Here are things we should acknowledge, actions we should take (both from last week), along with some attitudes we should adopt.

Acknowledge these ideas when fear shows up.

  • Allow the temporary emotion and physical results of fear.
  • Accept that they can’t hurt you.
  • Don’t blame yourself or feel guilty.
  • Realize millions of people have felt like this.
  • Most people who struggle with fear are highly intelligent and incredibly creative.

Actions to take when fear shows up:

  • Set your attitude to “fear is present, I accept it.”
  • Call fear’s bluff, say to yourself “I won’t fear the fear.”
  • Use the energy, burn the extra fuel, take a walk or a similar activity.
  • Pick one small thing to accomplish, then find another.
  • Engage in what is around you, co-workers, friends, read or study.

Attitudes to adopt:

  • Be patient, you will have a set-back.
  • Know that small accomplishments snowball over time.
  • Understand change can be good.
  • Problems are opportunities to grow.
  • Let “What If” thinking work for you.

To elaborate on these attitudes.

Be patient with yourself, when you begin to let fear be present and you push through it, you will have success, and a couple times you will have a set-back. Show grace to yourself. This is the time to re-double your resolve to conquer the fear.

Know that small accomplishments snowball over time. Little victories over fear add up quickly. Celebrate and remind yourself of the ways you are winning. Soon you will be able to look at a pile of victories and your confidence will grow.

Understand change can be good. Many of us have a negative view on change in general. We need to see change for what it is, it can be good or bad. But more important, we need to react to any change in the most positive way possible.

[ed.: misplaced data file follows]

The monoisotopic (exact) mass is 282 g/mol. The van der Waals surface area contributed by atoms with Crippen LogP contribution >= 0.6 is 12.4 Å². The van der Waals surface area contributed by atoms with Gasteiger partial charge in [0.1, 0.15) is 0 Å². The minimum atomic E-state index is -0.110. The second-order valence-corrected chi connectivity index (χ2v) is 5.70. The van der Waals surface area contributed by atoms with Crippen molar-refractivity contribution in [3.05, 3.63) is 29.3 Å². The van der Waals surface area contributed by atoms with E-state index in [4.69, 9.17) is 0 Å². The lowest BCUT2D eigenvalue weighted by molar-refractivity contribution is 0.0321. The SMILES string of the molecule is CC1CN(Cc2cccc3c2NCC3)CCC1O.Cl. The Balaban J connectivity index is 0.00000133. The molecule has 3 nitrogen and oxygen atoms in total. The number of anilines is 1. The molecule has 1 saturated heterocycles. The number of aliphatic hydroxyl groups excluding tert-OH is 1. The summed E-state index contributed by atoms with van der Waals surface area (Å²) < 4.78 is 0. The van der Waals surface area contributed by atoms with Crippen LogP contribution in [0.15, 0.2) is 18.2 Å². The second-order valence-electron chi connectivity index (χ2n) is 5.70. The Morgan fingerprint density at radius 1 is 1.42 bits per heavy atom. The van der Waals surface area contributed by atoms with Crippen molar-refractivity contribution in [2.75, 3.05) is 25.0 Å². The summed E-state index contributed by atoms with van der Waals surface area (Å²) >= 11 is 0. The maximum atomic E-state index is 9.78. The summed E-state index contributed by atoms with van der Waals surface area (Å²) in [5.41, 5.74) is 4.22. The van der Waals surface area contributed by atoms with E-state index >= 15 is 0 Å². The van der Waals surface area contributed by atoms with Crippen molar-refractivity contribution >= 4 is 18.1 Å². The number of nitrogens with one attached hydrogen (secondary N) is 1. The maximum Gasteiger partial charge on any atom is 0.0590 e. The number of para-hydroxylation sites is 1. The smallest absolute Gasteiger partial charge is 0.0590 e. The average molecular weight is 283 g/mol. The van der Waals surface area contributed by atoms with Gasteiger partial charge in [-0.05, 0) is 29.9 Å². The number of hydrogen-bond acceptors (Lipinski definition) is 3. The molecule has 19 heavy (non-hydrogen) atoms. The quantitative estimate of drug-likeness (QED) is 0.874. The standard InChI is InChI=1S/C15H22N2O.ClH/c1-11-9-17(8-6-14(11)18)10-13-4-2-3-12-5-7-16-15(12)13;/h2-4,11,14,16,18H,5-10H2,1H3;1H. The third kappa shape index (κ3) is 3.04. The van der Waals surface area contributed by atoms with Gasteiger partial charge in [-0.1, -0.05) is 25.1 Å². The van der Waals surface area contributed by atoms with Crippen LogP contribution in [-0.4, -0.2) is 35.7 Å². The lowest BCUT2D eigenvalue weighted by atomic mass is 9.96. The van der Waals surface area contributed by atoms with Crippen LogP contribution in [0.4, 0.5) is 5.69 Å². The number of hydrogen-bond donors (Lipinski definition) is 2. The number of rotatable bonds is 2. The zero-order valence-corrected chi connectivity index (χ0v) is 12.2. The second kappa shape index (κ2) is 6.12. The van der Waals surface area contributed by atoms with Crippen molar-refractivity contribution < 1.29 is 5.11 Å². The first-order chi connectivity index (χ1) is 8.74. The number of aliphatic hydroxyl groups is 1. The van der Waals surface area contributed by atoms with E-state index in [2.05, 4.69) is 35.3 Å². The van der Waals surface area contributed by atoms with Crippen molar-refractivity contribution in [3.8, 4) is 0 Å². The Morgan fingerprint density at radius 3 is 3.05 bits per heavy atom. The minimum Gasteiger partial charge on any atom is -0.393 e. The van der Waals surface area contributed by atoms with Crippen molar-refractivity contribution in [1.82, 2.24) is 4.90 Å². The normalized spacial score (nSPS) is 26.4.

Problems are opportunities to grow. I still need to work on this one. I want to get to the point where problems energize me to find solutions. Too often, my progress slows when I see or even imagine problems that could happen. I need to think of them as speedbumps not roadblocks.

Let “what if” thinking work for you. You are likely creative and intelligent, your mind is powerful. For some people this works against them. You can “what if” yourself into a paralyzing state of mind. But the same brain that works in this way is also capable of creating the positive “what ifs”. What if this turns out better than you think? What if you conquer fear? What if you are free to reach your potential? It is an empowering way to think.

I hope you continue to follow along in this series. I pray you are finding answers and encouragement. I want you to know that victory over fear is not only possible, but within reach. You were designed the way you were for a reason. You have potential for greatness in whatever way you want to define greatness.

Keep pushing forward, be confident, and find the courage to overcome fear.

Next week we will look at ways to Arrange your life so that victory over fear is more likely.

Tom Wise